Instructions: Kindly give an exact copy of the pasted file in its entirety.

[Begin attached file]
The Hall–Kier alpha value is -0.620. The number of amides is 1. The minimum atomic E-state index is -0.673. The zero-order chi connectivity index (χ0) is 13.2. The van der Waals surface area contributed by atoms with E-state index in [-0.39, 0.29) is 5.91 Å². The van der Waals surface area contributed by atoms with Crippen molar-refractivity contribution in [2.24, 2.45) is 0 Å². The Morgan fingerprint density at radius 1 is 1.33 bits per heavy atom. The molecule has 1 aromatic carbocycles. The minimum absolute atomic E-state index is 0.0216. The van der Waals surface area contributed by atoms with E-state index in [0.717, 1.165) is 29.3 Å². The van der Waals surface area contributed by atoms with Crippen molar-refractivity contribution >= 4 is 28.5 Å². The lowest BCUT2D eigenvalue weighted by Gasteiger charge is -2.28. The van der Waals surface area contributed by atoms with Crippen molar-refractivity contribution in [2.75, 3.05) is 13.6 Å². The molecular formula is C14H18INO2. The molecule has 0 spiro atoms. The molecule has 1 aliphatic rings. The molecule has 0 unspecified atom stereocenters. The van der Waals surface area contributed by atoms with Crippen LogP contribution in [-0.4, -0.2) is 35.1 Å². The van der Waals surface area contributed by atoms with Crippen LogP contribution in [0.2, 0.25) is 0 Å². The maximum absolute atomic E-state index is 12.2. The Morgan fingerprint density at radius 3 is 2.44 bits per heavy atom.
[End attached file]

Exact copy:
The Hall–Kier alpha value is -0.620. The number of amides is 1. The minimum atomic E-state index is -0.673. The zero-order chi connectivity index (χ0) is 13.2. The van der Waals surface area contributed by atoms with E-state index in [-0.39, 0.29) is 5.91 Å². The van der Waals surface area contributed by atoms with Crippen molar-refractivity contribution in [2.24, 2.45) is 0 Å². The Morgan fingerprint density at radius 1 is 1.33 bits per heavy atom. The molecule has 1 aromatic carbocycles. The minimum absolute atomic E-state index is 0.0216. The van der Waals surface area contributed by atoms with E-state index in [0.717, 1.165) is 29.3 Å². The van der Waals surface area contributed by atoms with Crippen molar-refractivity contribution >= 4 is 28.5 Å². The lowest BCUT2D eigenvalue weighted by Gasteiger charge is -2.28. The van der Waals surface area contributed by atoms with Crippen molar-refractivity contribution in [2.75, 3.05) is 13.6 Å². The molecular formula is C14H18INO2. The molecule has 0 spiro atoms. The molecule has 1 aliphatic rings. The molecule has 0 unspecified atom stereocenters. The van der Waals surface area contributed by atoms with Crippen LogP contribution in [-0.4, -0.2) is 35.1 Å². The van der Waals surface area contributed by atoms with Crippen LogP contribution in [0.2, 0.25) is 0 Å². The maximum absolute atomic E-state index is 12.2. The Morgan fingerprint density at radius 3 is 2.44 bits per heavy atom.